Changing aging | Mindful Puzzles

Changing aging

All too often, in our youth-obsessed culture, we think of aging – especially the aging of women – as a closing down or a shutting off. But it can be the very opposite.

Age should be personal, not political, but we’re not quite there yet. There is still an idea that women are valued mostly for reproduction, and men should be older and in authority. That’s why youth in women may still be more valued than experience.

We ourselves internalise a life structured by gender. For instance, even though I didn’t have the goal of having children, gender still made me feel that I didn’t have the power to plan my own future. I was doing what I loved day by day, but it seemed temporary. Even without the demands of husband and family, I was still expecting some mysterious force to take over.

The same is true for making a home, something women are supposed to do for others, not for ourselves. As my friend the photographer Jill Krementz once said after many years of doing work she loved, yet living in a temporary way, “If I’d known life was going to be like this, I would have bought a lamp and a rug.”

Female human beings may be more ourselves before we are 10 or so, before gender expectations begin to kick in, and perhaps again after we’ve passed the age of having and raising children. As Carolyn Heilbrun explained so well in Writing a Woman’s Life, a woman may become a completely different person after 50. That’s because she is at last free to be the grown-up version of the little girl she once was, climbing trees and saying, I know what I want, I know what I think. The best indication of who we will be after 50 may be who we were at 10.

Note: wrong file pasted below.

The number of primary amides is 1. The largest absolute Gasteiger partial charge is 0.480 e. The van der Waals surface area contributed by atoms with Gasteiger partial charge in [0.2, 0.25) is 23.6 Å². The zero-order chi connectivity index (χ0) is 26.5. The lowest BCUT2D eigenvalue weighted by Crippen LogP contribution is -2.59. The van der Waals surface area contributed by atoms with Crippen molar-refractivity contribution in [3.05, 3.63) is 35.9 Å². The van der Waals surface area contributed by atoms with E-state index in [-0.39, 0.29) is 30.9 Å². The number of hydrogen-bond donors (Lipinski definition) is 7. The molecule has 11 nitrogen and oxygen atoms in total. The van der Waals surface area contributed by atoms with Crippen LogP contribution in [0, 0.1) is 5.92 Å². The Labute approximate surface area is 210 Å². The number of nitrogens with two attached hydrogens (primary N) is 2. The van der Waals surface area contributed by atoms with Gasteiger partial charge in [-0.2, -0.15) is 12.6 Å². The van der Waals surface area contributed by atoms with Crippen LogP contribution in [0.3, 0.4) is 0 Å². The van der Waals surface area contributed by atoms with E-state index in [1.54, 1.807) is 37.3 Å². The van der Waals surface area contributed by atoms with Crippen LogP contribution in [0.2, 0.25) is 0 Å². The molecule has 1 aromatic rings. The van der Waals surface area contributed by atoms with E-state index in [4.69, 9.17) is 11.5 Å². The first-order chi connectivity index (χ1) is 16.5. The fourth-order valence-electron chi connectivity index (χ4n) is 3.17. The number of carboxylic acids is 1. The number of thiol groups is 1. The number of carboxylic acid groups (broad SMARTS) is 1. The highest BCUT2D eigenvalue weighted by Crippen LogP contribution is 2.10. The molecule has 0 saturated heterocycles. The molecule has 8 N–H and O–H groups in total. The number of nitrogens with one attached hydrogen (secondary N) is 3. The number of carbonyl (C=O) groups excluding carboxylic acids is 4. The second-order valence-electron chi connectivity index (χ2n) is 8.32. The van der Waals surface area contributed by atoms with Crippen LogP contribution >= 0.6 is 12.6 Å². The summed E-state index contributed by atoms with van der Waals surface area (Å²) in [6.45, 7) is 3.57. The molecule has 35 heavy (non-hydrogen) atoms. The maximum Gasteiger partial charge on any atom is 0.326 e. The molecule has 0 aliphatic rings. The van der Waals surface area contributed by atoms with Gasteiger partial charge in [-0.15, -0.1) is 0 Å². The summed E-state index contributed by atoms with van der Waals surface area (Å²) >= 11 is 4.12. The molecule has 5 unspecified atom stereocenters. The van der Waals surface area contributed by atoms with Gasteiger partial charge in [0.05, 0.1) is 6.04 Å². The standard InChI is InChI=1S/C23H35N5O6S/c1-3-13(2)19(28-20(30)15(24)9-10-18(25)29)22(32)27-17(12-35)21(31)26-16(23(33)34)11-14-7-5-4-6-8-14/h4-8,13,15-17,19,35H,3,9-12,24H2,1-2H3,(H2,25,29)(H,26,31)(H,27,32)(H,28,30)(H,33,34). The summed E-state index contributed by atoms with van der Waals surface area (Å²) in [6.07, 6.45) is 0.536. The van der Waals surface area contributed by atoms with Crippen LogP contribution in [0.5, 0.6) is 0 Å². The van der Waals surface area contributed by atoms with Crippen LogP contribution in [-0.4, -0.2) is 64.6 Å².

This is why there are so many outrageous and brave older women out there. From what I see on the road, they are especially likely to be women of colour, perhaps because the dependent feminine role was always less possible, since black men weren’t allowed to be as powerful as white men. Whatever the reason and whoever the women, if I could wish any single group into power in the world, it would be these strong, funny, and wise grey-haired women. One day, an army of grey-haired women may quietly take over the Earth.

Now more young women are also questioning the old ways and figuring out how to withstand the tyranny of expectations. Since the women I work with every day are younger than my blue jeans, I experience the pleasure of escaping age segregation, which is as wrong and divisive as any other form of segregation. For instance, because I am older and remember when things were worse, I bring them the gift of hope and optimism.

Because they are younger, they see how unjust things still are and have a stake in the future, they bring me the gift of anger and impatience. I can’t think of a better combination.

Now that I’m usually the oldest in a group, I found a poem, one of the very few I’ve ever written, from two decades ago when I was just beginning to discover the blessings of aging.

Dear Goddess: I pray for the courage

To walk naked

At any age. To wear red and purple,

To be unladylike,

Inappropriate,

Scandalous and

Incorrect

To the very end.

Now all I have to do is live up to my own expectations.

This is an excerpt from The Truth Will Set You Free, But First It Will Piss You Off  by Gloria Steinem published by Murdoch Books $24.99.


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